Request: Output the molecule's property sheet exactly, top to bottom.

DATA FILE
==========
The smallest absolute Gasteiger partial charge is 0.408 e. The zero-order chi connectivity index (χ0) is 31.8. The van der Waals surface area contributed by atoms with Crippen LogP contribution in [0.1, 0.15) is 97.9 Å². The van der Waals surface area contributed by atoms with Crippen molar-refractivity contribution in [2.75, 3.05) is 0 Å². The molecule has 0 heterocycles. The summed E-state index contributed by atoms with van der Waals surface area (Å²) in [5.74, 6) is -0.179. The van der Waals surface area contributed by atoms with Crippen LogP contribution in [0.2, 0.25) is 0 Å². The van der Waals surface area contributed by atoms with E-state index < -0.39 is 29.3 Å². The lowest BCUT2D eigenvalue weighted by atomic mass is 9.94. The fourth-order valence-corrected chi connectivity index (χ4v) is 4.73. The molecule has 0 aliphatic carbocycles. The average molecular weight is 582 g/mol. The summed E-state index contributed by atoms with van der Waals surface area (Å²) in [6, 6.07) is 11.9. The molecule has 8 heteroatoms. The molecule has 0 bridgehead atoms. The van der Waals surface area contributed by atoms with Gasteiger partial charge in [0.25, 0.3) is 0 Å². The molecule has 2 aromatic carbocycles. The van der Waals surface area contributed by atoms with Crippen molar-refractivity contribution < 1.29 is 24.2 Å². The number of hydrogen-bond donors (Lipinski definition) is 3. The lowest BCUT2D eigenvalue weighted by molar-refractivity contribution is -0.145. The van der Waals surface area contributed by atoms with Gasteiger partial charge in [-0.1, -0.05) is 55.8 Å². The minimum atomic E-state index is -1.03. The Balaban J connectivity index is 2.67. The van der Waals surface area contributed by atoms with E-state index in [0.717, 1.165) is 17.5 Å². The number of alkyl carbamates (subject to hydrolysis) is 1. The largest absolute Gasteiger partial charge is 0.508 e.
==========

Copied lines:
The smallest absolute Gasteiger partial charge is 0.408 e. The zero-order chi connectivity index (χ0) is 31.8. The van der Waals surface area contributed by atoms with Crippen LogP contribution in [0.1, 0.15) is 97.9 Å². The van der Waals surface area contributed by atoms with Crippen molar-refractivity contribution in [2.75, 3.05) is 0 Å². The molecule has 0 heterocycles. The summed E-state index contributed by atoms with van der Waals surface area (Å²) in [5.74, 6) is -0.179. The van der Waals surface area contributed by atoms with Crippen LogP contribution in [0.2, 0.25) is 0 Å². The van der Waals surface area contributed by atoms with E-state index < -0.39 is 29.3 Å². The lowest BCUT2D eigenvalue weighted by atomic mass is 9.94. The fourth-order valence-corrected chi connectivity index (χ4v) is 4.73. The molecule has 0 aliphatic carbocycles. The average molecular weight is 582 g/mol. The summed E-state index contributed by atoms with van der Waals surface area (Å²) in [6, 6.07) is 11.9. The molecule has 8 heteroatoms. The molecule has 0 bridgehead atoms. The van der Waals surface area contributed by atoms with Gasteiger partial charge in [0.25, 0.3) is 0 Å². The molecule has 2 aromatic carbocycles. The van der Waals surface area contributed by atoms with Crippen molar-refractivity contribution < 1.29 is 24.2 Å². The number of hydrogen-bond donors (Lipinski definition) is 3. The lowest BCUT2D eigenvalue weighted by molar-refractivity contribution is -0.145. The van der Waals surface area contributed by atoms with Gasteiger partial charge in [-0.1, -0.05) is 55.8 Å². The minimum atomic E-state index is -1.03. The Balaban J connectivity index is 2.67. The van der Waals surface area contributed by atoms with E-state index in [0.717, 1.165) is 17.5 Å². The number of alkyl carbamates (subject to hydrolysis) is 1. The largest absolute Gasteiger partial charge is 0.508 e.